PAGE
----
When doctors at HealthPartners’ Como clinic in St. Paul launched a “club” a decade ago, allowing patients to form support groups and engage in activities to improve their health, they never imagined they’d end up hosting yoga classes, cooking exhibitions, poetry readings and postelection stress therapy.
Yet that is what happened when the doctors empowered patients to create group activities. And now HealthPartners clinics in White Bear Lake and Maple Grove have launched clubs as well.
“We’re trying to make it easier for people to do the right thing,” said Dr. Steve Radosevich, the Como clinic’s medical director.
The concept is based on the University of Minnesota’s Citizen Health Care model, which predicts that patients are more likely to stick with healthy solutions of their own creations than with those ordered by doctors or promoted by insurers or employers.
The club also provides a community of people with common challenges, which studies suggest is essential for patients to stick with healthy choices for the long term, Radosevich said. “What they really need is support from others.”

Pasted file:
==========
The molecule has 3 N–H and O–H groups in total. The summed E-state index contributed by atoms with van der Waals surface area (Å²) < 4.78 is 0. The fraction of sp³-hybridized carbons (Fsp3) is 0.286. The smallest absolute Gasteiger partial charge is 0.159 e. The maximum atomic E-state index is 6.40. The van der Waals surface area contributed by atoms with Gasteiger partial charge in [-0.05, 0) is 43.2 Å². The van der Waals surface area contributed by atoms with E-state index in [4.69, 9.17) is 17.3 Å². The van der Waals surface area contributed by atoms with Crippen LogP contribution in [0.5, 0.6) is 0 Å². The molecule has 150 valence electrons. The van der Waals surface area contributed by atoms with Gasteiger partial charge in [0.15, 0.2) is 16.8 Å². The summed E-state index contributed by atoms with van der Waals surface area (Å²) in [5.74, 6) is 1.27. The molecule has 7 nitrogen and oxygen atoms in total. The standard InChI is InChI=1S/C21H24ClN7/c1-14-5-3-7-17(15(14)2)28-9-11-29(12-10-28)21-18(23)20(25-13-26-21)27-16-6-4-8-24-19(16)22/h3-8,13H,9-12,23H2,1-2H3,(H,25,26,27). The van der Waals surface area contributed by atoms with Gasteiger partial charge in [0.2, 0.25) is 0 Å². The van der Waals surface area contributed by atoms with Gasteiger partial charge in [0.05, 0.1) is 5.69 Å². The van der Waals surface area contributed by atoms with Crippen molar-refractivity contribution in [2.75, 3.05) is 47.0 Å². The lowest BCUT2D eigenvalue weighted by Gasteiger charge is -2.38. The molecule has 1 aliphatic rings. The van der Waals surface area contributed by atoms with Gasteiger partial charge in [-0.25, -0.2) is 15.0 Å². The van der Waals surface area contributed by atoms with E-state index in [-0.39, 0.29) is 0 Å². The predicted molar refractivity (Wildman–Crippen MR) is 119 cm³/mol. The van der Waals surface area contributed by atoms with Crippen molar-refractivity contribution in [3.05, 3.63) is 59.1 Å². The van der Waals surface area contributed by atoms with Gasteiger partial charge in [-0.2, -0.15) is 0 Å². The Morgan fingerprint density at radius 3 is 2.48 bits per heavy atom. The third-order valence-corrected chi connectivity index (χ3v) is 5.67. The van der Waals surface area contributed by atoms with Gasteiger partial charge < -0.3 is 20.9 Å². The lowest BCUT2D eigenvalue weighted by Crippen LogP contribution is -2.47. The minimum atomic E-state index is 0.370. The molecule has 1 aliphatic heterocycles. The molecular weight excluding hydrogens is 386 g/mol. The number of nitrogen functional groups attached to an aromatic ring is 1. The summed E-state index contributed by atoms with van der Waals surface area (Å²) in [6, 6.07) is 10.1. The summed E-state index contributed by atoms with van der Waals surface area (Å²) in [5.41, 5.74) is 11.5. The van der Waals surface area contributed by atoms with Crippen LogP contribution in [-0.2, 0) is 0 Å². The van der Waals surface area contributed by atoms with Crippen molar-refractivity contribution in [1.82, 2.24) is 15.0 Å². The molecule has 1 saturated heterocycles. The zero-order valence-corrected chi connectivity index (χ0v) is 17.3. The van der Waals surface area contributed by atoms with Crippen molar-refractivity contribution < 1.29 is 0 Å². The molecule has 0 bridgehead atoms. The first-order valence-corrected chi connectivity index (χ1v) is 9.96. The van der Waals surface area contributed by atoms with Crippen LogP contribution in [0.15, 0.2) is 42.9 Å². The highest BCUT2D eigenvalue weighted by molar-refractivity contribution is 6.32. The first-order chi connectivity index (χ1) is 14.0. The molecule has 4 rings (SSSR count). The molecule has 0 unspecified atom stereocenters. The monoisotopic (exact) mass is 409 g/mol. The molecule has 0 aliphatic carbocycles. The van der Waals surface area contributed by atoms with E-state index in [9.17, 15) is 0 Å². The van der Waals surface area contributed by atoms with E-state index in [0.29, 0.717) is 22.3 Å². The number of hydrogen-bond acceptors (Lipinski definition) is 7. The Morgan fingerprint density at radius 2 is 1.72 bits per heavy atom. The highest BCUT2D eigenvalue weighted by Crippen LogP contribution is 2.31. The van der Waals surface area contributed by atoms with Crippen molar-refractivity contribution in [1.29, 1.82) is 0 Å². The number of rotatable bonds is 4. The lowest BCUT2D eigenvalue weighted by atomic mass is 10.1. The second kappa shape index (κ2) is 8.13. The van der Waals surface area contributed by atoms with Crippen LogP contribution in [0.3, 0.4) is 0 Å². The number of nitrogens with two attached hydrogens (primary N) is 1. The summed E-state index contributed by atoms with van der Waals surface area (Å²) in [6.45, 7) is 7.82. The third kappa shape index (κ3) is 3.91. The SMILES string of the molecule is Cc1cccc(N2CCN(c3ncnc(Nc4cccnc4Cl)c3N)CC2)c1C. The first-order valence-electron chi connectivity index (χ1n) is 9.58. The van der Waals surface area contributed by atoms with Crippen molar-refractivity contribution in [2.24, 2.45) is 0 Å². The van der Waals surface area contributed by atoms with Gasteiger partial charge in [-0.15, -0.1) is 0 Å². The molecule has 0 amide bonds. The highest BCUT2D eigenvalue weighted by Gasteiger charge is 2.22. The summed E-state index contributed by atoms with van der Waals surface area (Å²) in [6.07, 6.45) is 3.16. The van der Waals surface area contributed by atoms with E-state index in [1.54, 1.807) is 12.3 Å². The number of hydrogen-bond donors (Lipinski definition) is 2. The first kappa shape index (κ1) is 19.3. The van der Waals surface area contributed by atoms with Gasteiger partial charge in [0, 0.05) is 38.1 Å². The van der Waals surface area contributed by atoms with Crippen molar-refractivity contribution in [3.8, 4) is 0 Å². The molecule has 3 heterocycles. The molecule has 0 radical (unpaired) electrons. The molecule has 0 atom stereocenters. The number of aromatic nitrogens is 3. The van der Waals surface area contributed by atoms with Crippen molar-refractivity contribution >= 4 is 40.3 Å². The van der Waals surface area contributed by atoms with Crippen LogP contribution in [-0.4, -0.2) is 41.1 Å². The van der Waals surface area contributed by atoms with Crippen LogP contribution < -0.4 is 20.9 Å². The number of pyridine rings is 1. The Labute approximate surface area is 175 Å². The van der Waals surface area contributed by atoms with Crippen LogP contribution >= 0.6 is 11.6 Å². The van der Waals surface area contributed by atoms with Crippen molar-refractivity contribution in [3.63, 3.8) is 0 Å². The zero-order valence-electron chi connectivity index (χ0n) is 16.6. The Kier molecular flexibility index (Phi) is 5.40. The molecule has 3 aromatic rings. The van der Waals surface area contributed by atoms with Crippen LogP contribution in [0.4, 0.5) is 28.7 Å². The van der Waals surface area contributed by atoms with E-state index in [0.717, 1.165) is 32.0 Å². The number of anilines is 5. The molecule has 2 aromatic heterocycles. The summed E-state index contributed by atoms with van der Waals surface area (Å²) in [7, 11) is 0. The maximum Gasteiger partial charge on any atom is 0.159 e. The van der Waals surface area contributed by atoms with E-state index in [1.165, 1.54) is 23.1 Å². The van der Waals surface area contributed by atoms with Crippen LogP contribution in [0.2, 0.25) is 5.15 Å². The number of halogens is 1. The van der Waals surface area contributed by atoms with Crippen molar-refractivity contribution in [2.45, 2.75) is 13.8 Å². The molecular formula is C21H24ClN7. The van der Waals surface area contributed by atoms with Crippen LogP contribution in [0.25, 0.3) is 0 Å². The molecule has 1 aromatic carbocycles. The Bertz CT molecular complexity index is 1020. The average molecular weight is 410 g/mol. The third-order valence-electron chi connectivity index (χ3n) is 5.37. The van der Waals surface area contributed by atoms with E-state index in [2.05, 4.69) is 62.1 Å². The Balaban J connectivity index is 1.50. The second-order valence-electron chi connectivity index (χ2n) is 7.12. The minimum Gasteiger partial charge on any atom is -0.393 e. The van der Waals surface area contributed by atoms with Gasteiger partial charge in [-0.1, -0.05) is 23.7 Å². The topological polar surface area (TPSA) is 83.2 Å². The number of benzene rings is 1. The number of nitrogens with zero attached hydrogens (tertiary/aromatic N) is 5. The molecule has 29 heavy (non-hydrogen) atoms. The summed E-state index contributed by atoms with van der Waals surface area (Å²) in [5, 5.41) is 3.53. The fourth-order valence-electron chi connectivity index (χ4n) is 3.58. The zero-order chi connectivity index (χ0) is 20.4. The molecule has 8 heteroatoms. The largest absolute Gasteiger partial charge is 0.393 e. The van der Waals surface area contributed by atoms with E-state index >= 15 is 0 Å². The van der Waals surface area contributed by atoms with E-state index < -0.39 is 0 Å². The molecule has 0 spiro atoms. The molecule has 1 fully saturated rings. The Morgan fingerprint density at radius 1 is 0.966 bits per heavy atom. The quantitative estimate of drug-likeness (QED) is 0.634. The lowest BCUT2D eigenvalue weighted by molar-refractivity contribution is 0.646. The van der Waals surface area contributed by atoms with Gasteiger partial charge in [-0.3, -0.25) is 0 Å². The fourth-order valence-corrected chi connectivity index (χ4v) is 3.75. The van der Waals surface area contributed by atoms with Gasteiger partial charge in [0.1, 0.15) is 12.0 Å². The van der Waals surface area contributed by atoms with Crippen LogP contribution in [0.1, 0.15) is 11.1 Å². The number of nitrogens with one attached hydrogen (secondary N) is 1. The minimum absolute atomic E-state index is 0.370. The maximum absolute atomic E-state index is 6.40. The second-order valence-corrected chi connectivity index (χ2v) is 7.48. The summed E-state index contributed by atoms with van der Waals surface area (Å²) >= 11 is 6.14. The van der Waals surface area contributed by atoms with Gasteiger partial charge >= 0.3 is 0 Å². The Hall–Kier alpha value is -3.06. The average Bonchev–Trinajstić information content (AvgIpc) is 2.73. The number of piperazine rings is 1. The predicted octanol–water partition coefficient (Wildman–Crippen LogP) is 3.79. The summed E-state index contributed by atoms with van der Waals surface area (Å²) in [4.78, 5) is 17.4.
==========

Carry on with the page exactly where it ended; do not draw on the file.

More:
No research has been done to test whether club participants end up healthier than patients who don’t take part, but Radosevich said patient satisfaction is high.
A single meeting a few years ago to use poetry to explore issues of caregiving and end-of-life care ended up as a regular poetry club. On Wednesday, the clinic offered fresh produce grown on a farm by its pharmacist and gave visitors free samples of ratatouille along with a recipe.
Sometimes the club is a starter option for patients who might not be ready to join a gym or sign up for a traditional yoga or cooking class. Other times it becomes a permanent source of support.
“We put in things you would think no one would come to,” Radosevich said. “We did postelection stress a year and a half ago and we got almost 40 or 50 people. Enough members have grown to trust what we do that they’ll take a chance on it.”